“… a bare perusal of the sections mentioned in the FIR reveals that those do not stand a moment’s scrutiny, at least on the complaint of the Assistant Public Prosecutor, who was in no way connected with the matter.”

Equating individual members of ruling government with sovereign state would be antithesis of democracy

Notably, the Court also emphasised that individual members of the ruling government cannot be equated with state to charge people for criminal offences against the sovereignty attached to the idea of a state. The Court observed that,

"Particularly in a multi‐party democracy like India, it is often seen that the ideologies of political parties in control of the State machinery acquire pre‐dominance over the actual will of the public, although on paper elected representatives of the people run the Government."

It would be an infinitely risky proposition to equate the State with the Government in power, since that would be the very antithesis of a democracy.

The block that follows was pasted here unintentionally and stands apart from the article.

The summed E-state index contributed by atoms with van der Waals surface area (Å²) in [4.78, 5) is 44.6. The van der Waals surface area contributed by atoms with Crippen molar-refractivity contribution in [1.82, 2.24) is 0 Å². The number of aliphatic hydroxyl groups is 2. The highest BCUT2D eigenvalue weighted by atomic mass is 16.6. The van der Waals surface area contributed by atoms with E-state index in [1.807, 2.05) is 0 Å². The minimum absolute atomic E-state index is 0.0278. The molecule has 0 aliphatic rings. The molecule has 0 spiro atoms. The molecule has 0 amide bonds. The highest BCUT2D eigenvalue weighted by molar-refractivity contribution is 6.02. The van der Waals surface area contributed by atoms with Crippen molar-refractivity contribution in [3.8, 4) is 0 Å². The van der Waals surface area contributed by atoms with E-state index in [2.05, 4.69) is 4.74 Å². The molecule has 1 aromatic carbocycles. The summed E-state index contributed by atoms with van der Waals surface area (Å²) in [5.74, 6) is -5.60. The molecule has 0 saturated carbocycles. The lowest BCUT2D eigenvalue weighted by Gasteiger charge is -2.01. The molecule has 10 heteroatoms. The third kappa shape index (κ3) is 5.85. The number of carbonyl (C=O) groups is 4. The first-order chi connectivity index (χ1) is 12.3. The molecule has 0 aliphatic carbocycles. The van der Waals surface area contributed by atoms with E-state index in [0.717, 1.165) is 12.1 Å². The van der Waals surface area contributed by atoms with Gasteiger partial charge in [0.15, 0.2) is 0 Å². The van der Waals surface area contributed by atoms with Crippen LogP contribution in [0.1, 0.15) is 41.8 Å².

Calcutta High Court

While this was the case, the Court also had this to say with reference to charge under Section 505 (1) of the Indian Penal Code (making or circulating statements to cause fear or alarm to the public, or to any section of the public whereby any person may be induced to commit an offence against the State or against the public tranquility),

It is not clear at all as to how the criticism of the State Government and its functionaries and a Member of Parliament could be deemed to be publication of a statement likely to cause fear or alarm to the public at all, let alone whereby such person may be induced to commit an offence against the State or against the public tranquility.”

With these observations, the Judge proceeded to take the view that,

“… all the offences under the IPC, on which investigation was started against the petitioner, were ex facie baseless and could not be the ground of a valid First Information Report.”

The Court, therefore, granted interim protection from coercive action to the petitioner, while also directing the police to preserve the CCTV footage from the police station. The FIR registered against Banerjee was stayed and the matter has been fixed for further hearing in January.

[Read the Order]

Sanmay Banerjee v State of West Bengal - Calcutta HC.pdf